The exciting city of Denver has many unique neighborhoods, each with its own style and character. The Highlands neighborhood is a very hip, up-and-coming neighborhood with a lively history and century-old buildings. A hub for many immigrant families, this neighborhood was the location of Denver’s original Little Italy
The Highlands neighborhood overlooks downtown, located about 2.5 miles northwest of it. The Highlands includes two distinct neighborhoods, Highland and West Highland. Together, as a region, they are called North Denver. This neighborhood is the largest in Denver, and encompasses three different commercial districts: Highlands Square, Tennyson Street, and Lower Highland (or LoHi).
The Highlands’ history goes back to the 1800s when many Denver residents crowded the downtown area. In 1864 the Cherry Creek flood destroyed many areas of Denver and caused an influx of residents to move to the Highlands. The rich history of immigrants, particularly of Italian and Hispanic heritage, is still evident in the many family-owned restaurants serving traditional cultural cuisines.
Today in the Highlands, you’ll find a family-friendly community full of small, hip, locally-owned shops. With a lively buzz on nights and weekends, the neighborhood is entertaining though still with a somewhat quiet and residential feel. The Highlands is very walker and cyclist-friendly, with the pedestrian Highlands Bridge and several bike trails in the area. Highlands square is a bustling area that includes boutique shopping and delicious food. Here are a few places to check out in the Highlands neighborhood:
EAT: Root Down
When exploring the Highlands, planning to brunch at Root Down is a must. This trendy restaurant is known for its hospitality and ethically-sourced, unique cuisine. Their aim is to connect the surrounding community to a dining experience in the same way that great ingredients are connected to food. Can’t make it in for brunch? Make a reservation for dinner. You won’t be disappointed — many of their dishes include seasonal vegetables from their two onsite gardens.
SIP: Williams and Graham
When first approaching William and Graham in the LoHi neighborhood of Denver, the “Williams and Graham Booksellers” sign may throw you off. This is precisely what this up-scale speakeasy wants. Enter through the bookstore facade, pass through a clever bookcase entrance, and you’ll be pleasantly surprised to find the speakeasy’s elegant bar and lounge area, full of leather and vintage touches to add to the 1920s feel. Visit for happy hour and taste one of their expertly crafted cocktails. Their popular Blackberry Sage Smash is a perfect way to unwind after a long day at the office.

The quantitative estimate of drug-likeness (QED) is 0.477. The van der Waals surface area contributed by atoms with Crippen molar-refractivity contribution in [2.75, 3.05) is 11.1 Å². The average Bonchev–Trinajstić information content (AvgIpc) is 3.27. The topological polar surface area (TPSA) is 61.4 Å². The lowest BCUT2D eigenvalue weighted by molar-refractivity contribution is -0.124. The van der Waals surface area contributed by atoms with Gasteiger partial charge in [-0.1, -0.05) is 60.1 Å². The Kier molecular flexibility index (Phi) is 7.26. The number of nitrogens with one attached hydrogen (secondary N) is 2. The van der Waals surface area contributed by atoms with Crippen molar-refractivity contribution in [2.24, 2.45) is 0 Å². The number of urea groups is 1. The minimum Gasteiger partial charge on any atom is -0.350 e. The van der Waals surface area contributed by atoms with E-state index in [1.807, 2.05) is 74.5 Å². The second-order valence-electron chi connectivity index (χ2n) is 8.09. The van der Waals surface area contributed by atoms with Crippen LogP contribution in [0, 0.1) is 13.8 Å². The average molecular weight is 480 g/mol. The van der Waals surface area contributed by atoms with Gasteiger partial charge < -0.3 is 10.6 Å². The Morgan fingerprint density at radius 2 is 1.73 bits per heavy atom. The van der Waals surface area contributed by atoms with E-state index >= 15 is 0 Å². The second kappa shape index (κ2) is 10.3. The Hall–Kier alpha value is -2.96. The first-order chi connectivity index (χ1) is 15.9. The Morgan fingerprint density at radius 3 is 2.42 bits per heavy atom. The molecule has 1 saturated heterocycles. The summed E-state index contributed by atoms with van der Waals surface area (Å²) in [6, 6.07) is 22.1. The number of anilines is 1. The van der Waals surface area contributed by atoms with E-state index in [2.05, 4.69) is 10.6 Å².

DO: Sloan’s Lake Park
After you’ve filled your stomach with the best the Highlands has to offer, you may crave some outdoor adventuring. Luckily this neighborhood is home to the tranquil Sloan’s Lake Park, where you can catch stunning mountain views, take a relaxing walk around the lakeside path, or even try your hand at stand-up paddleboarding. With the largest lake in Denver and about 177 acres to explore, this park is worth a visit. Join the locals and tourists here on evenings to gaze at the sunset over the Rocky Mountains and Denver skyline. If you’re lucky enough to be in the area in mid-summer, don’t miss the Dragon Boat Festival held every year at the park!
The Highlands neighborhood is a great place for visitors and locals alike. There’s always something to do, and it’s a bit easier to relax here than it is in the center of downtown. Whether you’re in the mood for a delicious meal, craft cocktail, great shopping, or outdoor exploring, the Highlands neighborhood really does have it all.
Washington Park has become one of the most popular neighborhoods in Denver, named, of course, after its large public park. Often referred to by locals as Wash Park, this area can be found in South Central Denver. Though its tree-lined streets are just minutes from downtown, Wash Park is far enough outside to maintain a residential neighborhood vibe that’s a welcome escape from the busy city feel.